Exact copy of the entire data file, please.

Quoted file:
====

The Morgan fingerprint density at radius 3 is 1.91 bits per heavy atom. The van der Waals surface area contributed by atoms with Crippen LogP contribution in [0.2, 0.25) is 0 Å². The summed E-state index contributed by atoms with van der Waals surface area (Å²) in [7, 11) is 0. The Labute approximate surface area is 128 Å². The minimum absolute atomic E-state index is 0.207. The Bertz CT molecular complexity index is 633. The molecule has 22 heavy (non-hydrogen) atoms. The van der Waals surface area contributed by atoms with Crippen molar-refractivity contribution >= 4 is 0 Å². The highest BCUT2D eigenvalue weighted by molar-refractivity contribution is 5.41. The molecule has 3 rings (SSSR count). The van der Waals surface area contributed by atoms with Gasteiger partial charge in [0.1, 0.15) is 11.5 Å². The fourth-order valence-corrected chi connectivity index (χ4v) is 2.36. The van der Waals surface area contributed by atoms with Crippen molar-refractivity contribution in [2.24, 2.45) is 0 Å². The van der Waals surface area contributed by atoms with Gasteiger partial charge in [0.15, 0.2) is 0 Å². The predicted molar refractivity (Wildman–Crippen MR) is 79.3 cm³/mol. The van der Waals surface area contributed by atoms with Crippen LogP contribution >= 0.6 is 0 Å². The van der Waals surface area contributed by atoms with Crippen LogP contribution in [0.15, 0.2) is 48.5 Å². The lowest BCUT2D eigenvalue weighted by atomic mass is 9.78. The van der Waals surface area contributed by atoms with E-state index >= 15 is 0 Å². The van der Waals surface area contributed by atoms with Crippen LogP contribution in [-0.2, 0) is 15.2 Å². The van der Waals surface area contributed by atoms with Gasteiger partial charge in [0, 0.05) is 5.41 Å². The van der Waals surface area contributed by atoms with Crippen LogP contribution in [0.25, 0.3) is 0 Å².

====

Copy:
The Morgan fingerprint density at radius 3 is 1.91 bits per heavy atom. The van der Waals surface area contributed by atoms with Crippen LogP contribution in [0.2, 0.25) is 0 Å². The summed E-state index contributed by atoms with van der Waals surface area (Å²) in [7, 11) is 0. The Labute approximate surface area is 128 Å². The minimum absolute atomic E-state index is 0.207. The Bertz CT molecular complexity index is 633. The molecule has 22 heavy (non-hydrogen) atoms. The van der Waals surface area contributed by atoms with Crippen molar-refractivity contribution >= 4 is 0 Å². The highest BCUT2D eigenvalue weighted by molar-refractivity contribution is 5.41. The molecule has 3 rings (SSSR count). The van der Waals surface area contributed by atoms with Gasteiger partial charge in [0.1, 0.15) is 11.5 Å². The fourth-order valence-corrected chi connectivity index (χ4v) is 2.36. The van der Waals surface area contributed by atoms with Crippen molar-refractivity contribution in [2.24, 2.45) is 0 Å². The van der Waals surface area contributed by atoms with Gasteiger partial charge in [0.15, 0.2) is 0 Å². The predicted molar refractivity (Wildman–Crippen MR) is 79.3 cm³/mol. The van der Waals surface area contributed by atoms with Crippen LogP contribution >= 0.6 is 0 Å². The van der Waals surface area contributed by atoms with Crippen LogP contribution in [0.15, 0.2) is 48.5 Å². The lowest BCUT2D eigenvalue weighted by atomic mass is 9.78. The van der Waals surface area contributed by atoms with E-state index >= 15 is 0 Å². The van der Waals surface area contributed by atoms with Crippen LogP contribution in [-0.2, 0) is 15.2 Å². The van der Waals surface area contributed by atoms with Gasteiger partial charge in [0, 0.05) is 5.41 Å². The van der Waals surface area contributed by atoms with Crippen LogP contribution in [0.25, 0.3) is 0 Å².